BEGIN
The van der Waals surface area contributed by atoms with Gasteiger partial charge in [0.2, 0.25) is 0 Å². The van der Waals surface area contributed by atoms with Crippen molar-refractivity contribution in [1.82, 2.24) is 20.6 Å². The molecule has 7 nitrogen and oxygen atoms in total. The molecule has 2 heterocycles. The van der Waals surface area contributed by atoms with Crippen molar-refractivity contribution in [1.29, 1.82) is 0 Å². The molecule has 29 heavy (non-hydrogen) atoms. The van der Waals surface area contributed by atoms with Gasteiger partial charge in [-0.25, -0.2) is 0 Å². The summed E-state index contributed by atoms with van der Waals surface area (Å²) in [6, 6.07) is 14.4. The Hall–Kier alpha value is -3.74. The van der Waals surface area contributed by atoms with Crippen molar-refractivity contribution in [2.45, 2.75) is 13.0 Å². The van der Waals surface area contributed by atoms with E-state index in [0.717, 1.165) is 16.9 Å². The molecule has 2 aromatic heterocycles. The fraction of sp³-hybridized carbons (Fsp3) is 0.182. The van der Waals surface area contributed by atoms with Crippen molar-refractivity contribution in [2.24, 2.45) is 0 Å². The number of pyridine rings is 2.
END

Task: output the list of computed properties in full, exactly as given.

The van der Waals surface area contributed by atoms with Gasteiger partial charge in [0.2, 0.25) is 0 Å². The van der Waals surface area contributed by atoms with Crippen molar-refractivity contribution in [1.82, 2.24) is 20.6 Å². The molecule has 7 nitrogen and oxygen atoms in total. The molecule has 2 heterocycles. The van der Waals surface area contributed by atoms with Crippen molar-refractivity contribution in [1.29, 1.82) is 0 Å². The molecule has 29 heavy (non-hydrogen) atoms. The van der Waals surface area contributed by atoms with Gasteiger partial charge in [-0.25, -0.2) is 0 Å². The summed E-state index contributed by atoms with van der Waals surface area (Å²) in [6, 6.07) is 14.4. The Hall–Kier alpha value is -3.74. The van der Waals surface area contributed by atoms with Crippen molar-refractivity contribution in [2.45, 2.75) is 13.0 Å². The van der Waals surface area contributed by atoms with E-state index in [0.717, 1.165) is 16.9 Å². The molecule has 2 aromatic heterocycles. The fraction of sp³-hybridized carbons (Fsp3) is 0.182. The van der Waals surface area contributed by atoms with Crippen molar-refractivity contribution in [2.24, 2.45) is 0 Å². The number of pyridine rings is 2.